Tower-building games typically have great appeal, since almost everyone enjoys building and shaping vertical structures. Two types of games dominate the genre. In games of dexterity and balance (Bausack, Jenga), you gain or lose points based on the stability and balance of your structure. There are two types of strategic games: those in which you stack pieces to gain territorial or movement advantages (Focus, Laska), and those in which you build towers and move your pieces into strategic positions on the towers as you construct them. Focus and Laska are elaborate checkers variants (I will discuss them in a future review). The simultaneous act of building towers and achieving territorial advantage, as in Torres, has much to offer both esthetically and strategically and has been relatively unexplored as an abstract game motif.
Torres (Towers), a Kramer and Kiesling design, has swept through the gaming community, landing Game of the Year honors from Games magazine, receiving an outstanding review from Greg Schloesser in Counter magazine, and sitting securely in the top five sales list of Funagain games for several months. Are its accolades and popularity warranted? Torres succeeds not only as an interesting tower-building game, but is also one of the few interesting multi-player abstracts.
The action develops on an eight-by-eight board spotted with special squares for the initial placement of castle building blocks. On your turn you have five action points which are valued and then delegated accordingly—you can add a knight to the board (2 points), move a knight (1), place a tower block (1), acquire action cards (1), play an action card (0), or advance on the scoring track (1). Of course, you are always agonizing over the best way to allocate your action points, as there are many things you would like to do. Actions can be done in any order, limited only by the resources available. For example, you can't play more building blocks than you have in your supply. Specific rules govern where new knights can enter the board and how they move. Action cards add movement powers.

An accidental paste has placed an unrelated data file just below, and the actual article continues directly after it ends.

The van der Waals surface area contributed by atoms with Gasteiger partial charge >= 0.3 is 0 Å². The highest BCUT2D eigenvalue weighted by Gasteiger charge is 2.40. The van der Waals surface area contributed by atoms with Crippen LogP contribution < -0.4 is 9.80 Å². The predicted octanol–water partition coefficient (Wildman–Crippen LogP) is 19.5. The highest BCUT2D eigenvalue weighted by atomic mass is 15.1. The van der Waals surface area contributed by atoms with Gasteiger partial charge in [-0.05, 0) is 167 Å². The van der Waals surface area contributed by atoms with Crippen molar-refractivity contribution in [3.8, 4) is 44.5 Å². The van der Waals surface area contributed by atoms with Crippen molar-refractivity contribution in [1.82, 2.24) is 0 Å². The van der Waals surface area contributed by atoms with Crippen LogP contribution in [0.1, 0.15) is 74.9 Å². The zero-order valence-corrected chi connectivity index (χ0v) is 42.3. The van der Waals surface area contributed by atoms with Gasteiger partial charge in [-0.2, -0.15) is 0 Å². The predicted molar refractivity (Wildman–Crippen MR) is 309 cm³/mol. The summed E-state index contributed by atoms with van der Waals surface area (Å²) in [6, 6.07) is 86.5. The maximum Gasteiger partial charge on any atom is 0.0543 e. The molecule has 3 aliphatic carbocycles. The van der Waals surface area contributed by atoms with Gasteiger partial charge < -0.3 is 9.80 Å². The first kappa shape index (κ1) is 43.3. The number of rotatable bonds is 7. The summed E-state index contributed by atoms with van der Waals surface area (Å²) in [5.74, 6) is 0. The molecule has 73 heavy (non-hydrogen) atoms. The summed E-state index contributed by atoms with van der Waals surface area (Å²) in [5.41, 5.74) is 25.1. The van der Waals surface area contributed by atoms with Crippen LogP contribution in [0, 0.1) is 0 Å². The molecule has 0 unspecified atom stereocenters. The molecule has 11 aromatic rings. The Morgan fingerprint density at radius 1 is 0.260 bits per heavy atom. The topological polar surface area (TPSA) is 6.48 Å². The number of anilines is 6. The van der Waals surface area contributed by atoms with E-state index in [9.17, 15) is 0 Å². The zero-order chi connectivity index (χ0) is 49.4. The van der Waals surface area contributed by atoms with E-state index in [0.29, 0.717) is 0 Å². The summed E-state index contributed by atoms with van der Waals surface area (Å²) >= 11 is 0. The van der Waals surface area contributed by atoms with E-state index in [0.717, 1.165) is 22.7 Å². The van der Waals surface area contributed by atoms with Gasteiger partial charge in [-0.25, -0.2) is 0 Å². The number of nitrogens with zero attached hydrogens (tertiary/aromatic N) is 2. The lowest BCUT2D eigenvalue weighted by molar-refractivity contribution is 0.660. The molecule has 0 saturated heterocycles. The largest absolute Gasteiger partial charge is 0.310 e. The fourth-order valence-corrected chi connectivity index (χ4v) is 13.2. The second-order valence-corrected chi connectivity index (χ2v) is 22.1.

There are three phases, each consisting of three or four rounds, with scoring after each phase. You score points by assessing the position of your knights on the castles, multiplying a knight's vertical position by the spatial dimensions of the structure. A knight on the third floor of a castle that takes up seven spaces on the grid earns 21 points (3x7). A knight in the same castle as the king scores a substantial bonus. What's particularly interesting about Torres is that all the players construct all the castles—no one owns them. This means that opposing knights can share castles while they tactically maneuver to find the best possible positions. This adds a neat cooperative dynamic to what is otherwise an extremely competitive game.
The most compelling and, I think, brilliantly achieved quality of Torres is the dynamic balance that emerges with every move and decision.
Every action point has multiple uses. This leads to a range of strategic choices. Is it better to build one or two large structures and position yourself at the highest level while aiming to exclude your opponents? Or should you try to have many knights on the board, scoring fewer points on more castles? How important is it to secure a place in the king's castle and gain the bonus points? Should you build up a stock of action cards early to get more movement flexibility in later rounds? Or go all out to establish a strategic position at the earliest stages? These strategic dilemmas are supported with some subtle and clever tactical dynamics. The forms of movement are sufficiently diverse that with clever planning, building, and use of action cards, you can zip around the board and leap to surprising heights. You always feel as if you have a chance to win.